Data released in July also showed efficacy remained high, at about 91%, through six months, although those results were from before the more infectious delta variant was widely prevalent in the U.S. The vaccine makers expected early on that efficacy would fall as the immune response decline over time and recipients are exposed to more infected people. Still, that level of protection is greater than what's reported for many commonly used vaccines like those for seasonal influenza.
As a fully FDA approved product, Pfizer and BioNTech's vaccine may now be more attractive to some of the people who were waiting until this decision before rolling up their sleeves. A recent poll from the Kaiser Family Foundation found that 31% of unvaccinated people would be more likely to get their shots based on approval, although that same survey suggested some misunderstanding about the vaccines' approval status.
Likewise, some employers were unwilling to mandate that their workers get immunized until the FDA issued the approval. A survey conducted by the law firm Fisher Phillips found that 10% of employers that had not required vaccination of their employees were waiting until the FDA had issued an approval.
The approval comes as the delta variant propels a new wave of disease across the country — particularly in places that have low vaccination rates or have lifted mask mandates and forbidden local governments from re-instituting them.
The surge in cases was one factor that led U.S. health officials to call for all Americans to receive a booster shot eight months after their original two-dose regimen, beginning in late September. The FDA has not yet authorized an additional dose for broad use, although the agency did grant authorization of a booster for people who have received an organ transplant or whose immune systems are similarly weakened.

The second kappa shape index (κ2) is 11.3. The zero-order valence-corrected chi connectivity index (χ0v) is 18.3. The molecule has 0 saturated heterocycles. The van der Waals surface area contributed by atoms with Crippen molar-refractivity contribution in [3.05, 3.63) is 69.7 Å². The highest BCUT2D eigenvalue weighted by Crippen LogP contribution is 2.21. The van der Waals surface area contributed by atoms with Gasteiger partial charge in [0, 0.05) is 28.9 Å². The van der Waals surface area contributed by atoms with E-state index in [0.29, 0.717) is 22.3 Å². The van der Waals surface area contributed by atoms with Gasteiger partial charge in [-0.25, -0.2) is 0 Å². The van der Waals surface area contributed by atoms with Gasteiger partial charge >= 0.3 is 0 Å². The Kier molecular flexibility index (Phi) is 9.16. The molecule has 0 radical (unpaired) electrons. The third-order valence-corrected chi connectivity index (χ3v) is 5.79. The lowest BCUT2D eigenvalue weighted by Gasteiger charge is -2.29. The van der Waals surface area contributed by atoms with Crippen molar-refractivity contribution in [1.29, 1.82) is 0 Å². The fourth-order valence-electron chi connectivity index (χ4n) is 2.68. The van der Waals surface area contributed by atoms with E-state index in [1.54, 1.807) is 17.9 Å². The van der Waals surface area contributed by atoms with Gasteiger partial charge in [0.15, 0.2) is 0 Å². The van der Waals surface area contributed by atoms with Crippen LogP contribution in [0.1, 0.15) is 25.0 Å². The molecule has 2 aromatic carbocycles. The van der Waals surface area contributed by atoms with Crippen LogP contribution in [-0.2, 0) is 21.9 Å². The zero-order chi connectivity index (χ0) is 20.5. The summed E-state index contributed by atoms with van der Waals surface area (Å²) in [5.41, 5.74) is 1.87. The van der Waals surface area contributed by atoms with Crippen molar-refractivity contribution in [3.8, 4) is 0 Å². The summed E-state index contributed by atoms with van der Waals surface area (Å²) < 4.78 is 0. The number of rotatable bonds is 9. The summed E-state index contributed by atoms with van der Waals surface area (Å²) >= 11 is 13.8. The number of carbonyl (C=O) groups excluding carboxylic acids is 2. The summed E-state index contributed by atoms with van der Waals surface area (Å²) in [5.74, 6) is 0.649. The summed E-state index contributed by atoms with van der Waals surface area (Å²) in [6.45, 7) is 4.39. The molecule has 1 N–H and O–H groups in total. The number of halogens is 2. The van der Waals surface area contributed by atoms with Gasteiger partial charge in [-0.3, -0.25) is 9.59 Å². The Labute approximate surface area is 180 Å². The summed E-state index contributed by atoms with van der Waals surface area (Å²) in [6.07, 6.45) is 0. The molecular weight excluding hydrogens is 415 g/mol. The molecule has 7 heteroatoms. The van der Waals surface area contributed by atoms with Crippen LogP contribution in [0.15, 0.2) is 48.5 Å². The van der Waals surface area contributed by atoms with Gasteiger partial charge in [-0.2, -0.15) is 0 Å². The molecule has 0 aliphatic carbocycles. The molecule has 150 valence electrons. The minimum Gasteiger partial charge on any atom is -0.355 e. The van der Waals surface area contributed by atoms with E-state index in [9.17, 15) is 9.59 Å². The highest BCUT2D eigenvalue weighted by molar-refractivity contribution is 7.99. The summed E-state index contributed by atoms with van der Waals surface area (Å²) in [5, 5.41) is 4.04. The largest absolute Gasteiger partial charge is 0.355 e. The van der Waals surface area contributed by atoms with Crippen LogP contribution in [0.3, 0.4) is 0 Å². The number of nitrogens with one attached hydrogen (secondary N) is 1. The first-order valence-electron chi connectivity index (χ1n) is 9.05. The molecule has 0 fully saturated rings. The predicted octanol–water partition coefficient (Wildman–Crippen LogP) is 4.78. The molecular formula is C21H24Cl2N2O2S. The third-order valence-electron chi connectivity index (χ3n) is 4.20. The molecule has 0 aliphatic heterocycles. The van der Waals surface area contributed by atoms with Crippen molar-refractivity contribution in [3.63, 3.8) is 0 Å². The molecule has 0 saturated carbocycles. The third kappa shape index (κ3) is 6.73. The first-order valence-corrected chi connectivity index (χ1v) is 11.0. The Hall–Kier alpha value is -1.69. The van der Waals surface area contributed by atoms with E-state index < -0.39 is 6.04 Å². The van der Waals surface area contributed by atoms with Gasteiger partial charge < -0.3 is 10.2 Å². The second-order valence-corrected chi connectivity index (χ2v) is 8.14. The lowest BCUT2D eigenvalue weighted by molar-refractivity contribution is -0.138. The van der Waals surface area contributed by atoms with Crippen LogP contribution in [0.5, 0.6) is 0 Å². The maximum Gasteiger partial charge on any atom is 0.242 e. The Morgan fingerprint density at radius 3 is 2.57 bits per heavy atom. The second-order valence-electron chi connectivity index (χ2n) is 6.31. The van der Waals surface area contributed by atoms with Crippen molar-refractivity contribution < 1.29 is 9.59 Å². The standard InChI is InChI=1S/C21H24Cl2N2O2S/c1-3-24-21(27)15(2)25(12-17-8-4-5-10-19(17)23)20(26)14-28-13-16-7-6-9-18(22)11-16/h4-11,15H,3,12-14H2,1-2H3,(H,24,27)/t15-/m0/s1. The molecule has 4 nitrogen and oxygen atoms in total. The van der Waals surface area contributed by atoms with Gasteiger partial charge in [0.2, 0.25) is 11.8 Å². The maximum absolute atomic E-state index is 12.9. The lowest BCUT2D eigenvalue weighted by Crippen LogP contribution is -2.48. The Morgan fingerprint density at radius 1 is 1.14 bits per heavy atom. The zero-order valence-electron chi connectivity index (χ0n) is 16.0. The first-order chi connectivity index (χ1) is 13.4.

Meanwhile, the FDA will likely be asked soon whether to authorize Pfizer and BioNTech's vaccine in children younger than 12. Anticipation for that potential clearance has grown considerably as infections and hospitalizations from COVID-19 have reportedly hit record highs this month.
But senior officials on Monday warned against "off-label" use now that the vaccine has full approval, saying trials are still underway. The doses tested in adults and children are different, and the agency recently asked Pfizer and Moderna to expand the size of those studies to better detect the prevalence of a rare, heart-related side effect that’s been observed in younger vaccine recipients.
"That would be a great concern, that people would vaccinate children," Woodcock said, arguing the agency doesn't yet have the "proper dose," or safety and efficacy data to support use in kids under 12.
In addition, the agency will eventually need to make decisions on whether to grant similar approvals to vaccines from Moderna and J&J. Moderna began its application process on June 1, less than a month after Pfizer, while J&J has not yet applied.